Airbourne in the Academy, Dublin, 22 October, 2013
Some musicians spend their time agonising over the human condition, probing into the nature of existence in an attempt to answer philosophical questions like “why are we here?” and “what does it all mean?” through song. And then there are the bands that just want to have a good time, play their music as loud and as hard as possible and generally fuck shit up. Airbourne fall into the second category.
The Auzzie rockers frequently draw comparisons to AC/DC and, with songs that seem exclusively devoted to the celebration of women, alcohol and rock’n’roll, it’s easy to see why. If it was all just an affectation Airbourne would fall flat within five minutes of taking the stage. But it’s not. Airbourne never leave you with even a second’s doubt of their devotion to a lifestyle of booze, chaos, and loud guitars.
The opening act could easily have been blown off the stage by what came after, but UK rockers Black Spiders managed to stoke the crowd’s excitement with their own version of pulsating hard-rock cut from the same cloth as Airbourne.
They leapt frantically about the stage, raised their middle fingers theatrically and prompted the crowd into a chat of “fuck you Black Spiders”. They shredded their way through a collection of riffs that moved from the breakneck speed of Motörhead to the slow, ominous crawl of Black Sabbath and back again.
Plenty of supporting acts at this kind of show end up playing their sets to a half empty venue that’s mostly indifferent and just want the main act to start. By the time the Black Spiders finished with Teenage Knife Gang they had what seemed like the entire Academy banging their heads and screaming their name.
It was a hell of an opening act, and when it was over the venue was shot through with chaotic anticipation for what was to come next.
The lights fell. Red spotlights began to scan the crowd, and from the speakers emerged the eerie theme from The Terminator. As the entrance music swelled to its percussive finale the band exploded onto the stage with a whirlwind drumroll and wail of guitar, bursting into mission statement Ready to Rock.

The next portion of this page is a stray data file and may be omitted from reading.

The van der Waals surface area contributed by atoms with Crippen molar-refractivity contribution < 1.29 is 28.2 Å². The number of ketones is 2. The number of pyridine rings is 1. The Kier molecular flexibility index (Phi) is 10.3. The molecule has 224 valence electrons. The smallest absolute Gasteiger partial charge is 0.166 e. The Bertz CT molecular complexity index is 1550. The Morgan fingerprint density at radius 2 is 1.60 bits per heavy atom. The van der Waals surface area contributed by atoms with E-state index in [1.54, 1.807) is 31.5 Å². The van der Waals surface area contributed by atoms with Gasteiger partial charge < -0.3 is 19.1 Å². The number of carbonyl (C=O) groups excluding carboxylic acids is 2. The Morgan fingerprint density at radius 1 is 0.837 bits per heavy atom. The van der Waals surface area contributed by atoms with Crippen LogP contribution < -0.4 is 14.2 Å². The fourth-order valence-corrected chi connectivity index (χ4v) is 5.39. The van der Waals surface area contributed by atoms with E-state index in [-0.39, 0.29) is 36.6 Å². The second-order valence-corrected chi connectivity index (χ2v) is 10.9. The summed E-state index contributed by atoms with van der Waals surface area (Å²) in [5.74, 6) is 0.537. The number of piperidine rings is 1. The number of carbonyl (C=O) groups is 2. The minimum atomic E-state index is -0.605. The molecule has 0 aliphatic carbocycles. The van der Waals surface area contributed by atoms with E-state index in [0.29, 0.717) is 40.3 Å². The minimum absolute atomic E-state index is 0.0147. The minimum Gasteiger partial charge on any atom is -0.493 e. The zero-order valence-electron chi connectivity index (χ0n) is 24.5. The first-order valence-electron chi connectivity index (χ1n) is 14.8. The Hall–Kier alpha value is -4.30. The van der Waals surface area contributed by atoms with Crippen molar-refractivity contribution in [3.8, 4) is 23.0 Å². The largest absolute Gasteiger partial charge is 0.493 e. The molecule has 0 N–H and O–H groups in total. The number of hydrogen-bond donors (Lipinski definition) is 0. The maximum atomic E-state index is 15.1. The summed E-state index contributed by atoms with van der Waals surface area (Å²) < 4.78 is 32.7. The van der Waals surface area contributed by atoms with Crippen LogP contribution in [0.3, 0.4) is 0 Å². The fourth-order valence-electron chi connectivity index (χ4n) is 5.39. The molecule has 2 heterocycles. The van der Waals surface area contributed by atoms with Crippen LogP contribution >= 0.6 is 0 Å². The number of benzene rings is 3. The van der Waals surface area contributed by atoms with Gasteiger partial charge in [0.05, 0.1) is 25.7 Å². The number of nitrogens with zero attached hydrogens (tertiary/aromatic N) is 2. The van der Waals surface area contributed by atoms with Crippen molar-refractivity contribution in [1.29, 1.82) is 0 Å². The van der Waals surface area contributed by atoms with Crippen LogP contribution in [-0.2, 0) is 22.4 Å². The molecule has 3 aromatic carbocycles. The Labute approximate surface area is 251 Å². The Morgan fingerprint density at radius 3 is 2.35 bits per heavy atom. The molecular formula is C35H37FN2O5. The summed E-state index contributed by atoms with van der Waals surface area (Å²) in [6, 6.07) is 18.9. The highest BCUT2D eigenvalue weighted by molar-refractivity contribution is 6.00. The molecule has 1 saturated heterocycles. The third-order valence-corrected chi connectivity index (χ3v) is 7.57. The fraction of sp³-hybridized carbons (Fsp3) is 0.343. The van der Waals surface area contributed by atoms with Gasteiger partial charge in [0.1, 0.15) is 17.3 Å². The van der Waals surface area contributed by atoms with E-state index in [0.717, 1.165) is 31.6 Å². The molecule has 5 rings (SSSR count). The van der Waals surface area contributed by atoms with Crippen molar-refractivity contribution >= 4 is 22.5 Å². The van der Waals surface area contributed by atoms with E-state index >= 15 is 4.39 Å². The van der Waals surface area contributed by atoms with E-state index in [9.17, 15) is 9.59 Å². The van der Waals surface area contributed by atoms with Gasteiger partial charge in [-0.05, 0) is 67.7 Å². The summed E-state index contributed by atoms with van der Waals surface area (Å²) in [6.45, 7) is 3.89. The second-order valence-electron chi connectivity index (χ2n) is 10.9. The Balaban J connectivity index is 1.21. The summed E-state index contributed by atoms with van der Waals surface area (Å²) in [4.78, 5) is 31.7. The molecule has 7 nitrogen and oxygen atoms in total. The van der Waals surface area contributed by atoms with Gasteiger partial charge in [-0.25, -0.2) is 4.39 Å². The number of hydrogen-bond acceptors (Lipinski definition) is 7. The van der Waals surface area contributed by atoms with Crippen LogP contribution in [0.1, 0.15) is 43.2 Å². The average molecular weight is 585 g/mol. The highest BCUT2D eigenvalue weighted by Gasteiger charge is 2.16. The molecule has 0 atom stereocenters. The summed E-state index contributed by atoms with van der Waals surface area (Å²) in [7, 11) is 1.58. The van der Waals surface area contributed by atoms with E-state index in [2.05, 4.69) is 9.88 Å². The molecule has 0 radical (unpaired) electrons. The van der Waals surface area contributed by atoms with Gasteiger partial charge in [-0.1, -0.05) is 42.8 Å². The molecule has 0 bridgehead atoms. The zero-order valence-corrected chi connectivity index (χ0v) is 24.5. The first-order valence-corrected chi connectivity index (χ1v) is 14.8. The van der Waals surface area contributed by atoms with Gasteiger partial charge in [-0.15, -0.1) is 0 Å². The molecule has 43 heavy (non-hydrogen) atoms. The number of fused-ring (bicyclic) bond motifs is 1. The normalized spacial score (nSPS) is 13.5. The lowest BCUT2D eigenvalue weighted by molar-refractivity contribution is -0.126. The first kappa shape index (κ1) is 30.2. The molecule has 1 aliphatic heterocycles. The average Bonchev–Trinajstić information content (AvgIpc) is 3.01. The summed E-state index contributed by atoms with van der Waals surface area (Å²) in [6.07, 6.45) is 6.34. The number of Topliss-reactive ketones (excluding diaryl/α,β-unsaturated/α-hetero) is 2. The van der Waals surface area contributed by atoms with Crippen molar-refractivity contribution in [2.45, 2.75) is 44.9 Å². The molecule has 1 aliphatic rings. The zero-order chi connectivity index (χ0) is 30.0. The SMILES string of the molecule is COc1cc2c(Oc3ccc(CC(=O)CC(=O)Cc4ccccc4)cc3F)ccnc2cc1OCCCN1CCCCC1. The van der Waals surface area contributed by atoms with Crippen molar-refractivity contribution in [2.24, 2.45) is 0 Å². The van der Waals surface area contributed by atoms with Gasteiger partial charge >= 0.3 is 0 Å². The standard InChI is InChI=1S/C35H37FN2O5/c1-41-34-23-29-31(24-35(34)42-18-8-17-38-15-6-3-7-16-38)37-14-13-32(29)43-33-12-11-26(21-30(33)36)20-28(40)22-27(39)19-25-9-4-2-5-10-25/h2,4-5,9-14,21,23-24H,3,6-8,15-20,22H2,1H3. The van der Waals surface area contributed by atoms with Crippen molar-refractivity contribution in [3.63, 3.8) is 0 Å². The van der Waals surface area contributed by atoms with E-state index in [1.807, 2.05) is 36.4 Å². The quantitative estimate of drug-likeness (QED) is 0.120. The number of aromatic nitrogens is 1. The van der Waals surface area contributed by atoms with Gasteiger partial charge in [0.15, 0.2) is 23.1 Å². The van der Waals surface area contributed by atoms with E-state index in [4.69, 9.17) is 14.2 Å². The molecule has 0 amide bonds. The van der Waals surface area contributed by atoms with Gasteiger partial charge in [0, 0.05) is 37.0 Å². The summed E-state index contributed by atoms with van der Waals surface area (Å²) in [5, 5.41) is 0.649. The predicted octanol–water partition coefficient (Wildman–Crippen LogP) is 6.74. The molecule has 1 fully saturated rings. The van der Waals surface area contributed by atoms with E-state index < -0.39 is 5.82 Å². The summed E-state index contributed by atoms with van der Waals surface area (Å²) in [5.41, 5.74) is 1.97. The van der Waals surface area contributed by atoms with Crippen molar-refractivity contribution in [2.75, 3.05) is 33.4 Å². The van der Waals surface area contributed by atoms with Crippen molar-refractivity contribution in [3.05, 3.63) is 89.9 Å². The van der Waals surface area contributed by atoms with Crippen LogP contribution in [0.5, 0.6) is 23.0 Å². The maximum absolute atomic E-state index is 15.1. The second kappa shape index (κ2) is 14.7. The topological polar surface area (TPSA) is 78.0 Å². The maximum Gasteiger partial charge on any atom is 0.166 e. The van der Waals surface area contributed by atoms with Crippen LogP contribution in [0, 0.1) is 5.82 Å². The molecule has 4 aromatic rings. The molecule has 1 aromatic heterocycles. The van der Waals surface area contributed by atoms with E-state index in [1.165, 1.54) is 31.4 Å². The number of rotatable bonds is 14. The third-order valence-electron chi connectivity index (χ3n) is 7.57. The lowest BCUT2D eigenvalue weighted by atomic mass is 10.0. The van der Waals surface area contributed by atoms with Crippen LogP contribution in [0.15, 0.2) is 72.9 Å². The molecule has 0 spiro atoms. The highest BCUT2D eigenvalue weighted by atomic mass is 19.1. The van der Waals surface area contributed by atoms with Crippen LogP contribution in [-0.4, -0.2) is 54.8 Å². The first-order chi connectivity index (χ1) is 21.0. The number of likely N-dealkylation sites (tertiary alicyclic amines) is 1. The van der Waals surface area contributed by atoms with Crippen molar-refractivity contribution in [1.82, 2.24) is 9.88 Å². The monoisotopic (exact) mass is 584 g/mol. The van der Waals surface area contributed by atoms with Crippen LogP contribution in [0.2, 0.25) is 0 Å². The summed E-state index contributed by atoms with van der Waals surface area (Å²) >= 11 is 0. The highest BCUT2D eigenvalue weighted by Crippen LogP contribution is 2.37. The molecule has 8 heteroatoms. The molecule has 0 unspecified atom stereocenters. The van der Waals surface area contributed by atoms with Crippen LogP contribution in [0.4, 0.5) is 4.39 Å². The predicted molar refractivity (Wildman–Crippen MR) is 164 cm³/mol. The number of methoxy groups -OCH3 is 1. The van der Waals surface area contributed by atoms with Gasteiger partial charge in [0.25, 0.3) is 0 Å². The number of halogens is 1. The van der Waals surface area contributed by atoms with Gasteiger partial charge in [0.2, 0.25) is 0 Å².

Frontman Joel O’Keefe tore through the lyrics with total lack of restraint. He threw his body around the stage, jumping down to fist bump the entire front row one moment and standing precariously atop an amp to play a solo the next. Things only got faster for the anthemic swell of Too Much, Too Young, Too Fast, and faster still for bawdy balled Girls in Black.
At this point even the stage wasn’t enough for Joel, who took to the shoulders of a fan and rode out into the middle of the pit. Surrounded by a sea of outstretched hands, the bare-chested, long-haired figure looked like a mythic hero after battle, his guitar upraised triumphantly like a battle axe.
The sheer explosive power of the first three songs suggested that the band would need to slow down for a breather as they approached the middle of their set. But Airbourne don’t do slow songs. Joel may have looked like he’d bitten off more than he could chew with his frantic antics – like a runner who sprints the first mile of a marathon – but Airbourne kept the energy levels turned up to 11 for the entire show. Pacing and restrained be damned; they went ahead and sprinted the rest of the marathon too.
When Joel chugged a bottle of Shiraz before playing Cheap Wine and Cheaper Women, it was obvious that Airbourne are the living embodiment of the reckless decadence at the heart of their music. They don’t just play their music hard and fast, they live that way too. And they kept powering through song after song, even finding time to play a breakdown that sounded suspiciously like the traditional Irish ballad Star of the County Down.
After the sonic barrage of Stand Up for Rock’n’Roll the band departed, and there didn’t seem like there could be anything left to top the previous hour or so of pure insane rock energy.
But after a suitable anticipation-building pause Airbourne returned to the stage to the sound of an air raid siren. Joel O’Keefe reappeared with a can of beer in his hand. He smashed the can repeatedly against his skull until the beer was spraying out in a fountain of suds, then tossed the can out into the audience. A crowdsurfer reached up and caught it, emptying the remains over his head as Airbourne blasted into Live it Up.
For the solo of Raise the Flag Joel climbed the lighting rig at the side of the stage, pulling himself up to the balcony area, where he fell to his knees and played to a member of the audience in a wheelchair. Then he was away again, running around to the far side of the balcony, dangling dangerously over the railing to play another solo, before disappearing through a door and appearing seconds later back down on the stage, drenched in sweat but unwilling to stop.
The band catapulted into one final hurrah with Running Wild, and when they ran out of their own power chords to play they powered through a medley of riffs which included everything from Sabbath’s Paranoid to AC/DC’s TNT.
The only problem with an Airbourne show is that it makes just about every other act out there seem like they aren’t even trying. Airbourne inject a pure, reckless euphoria into every second of their shows. It is only natural to go as wild as possible, to want to bang your head the hardest and scream the loudest.
When it’s over its hard not to think that maybe you should just be like Joel and be a little more carefree and a lot more enthusiastic about anything and everything. Maybe there is a philosophical message in all those songs about loving life in the fast lane after all.
Airbourne Photo Gallery
Photos: Alessio Michelini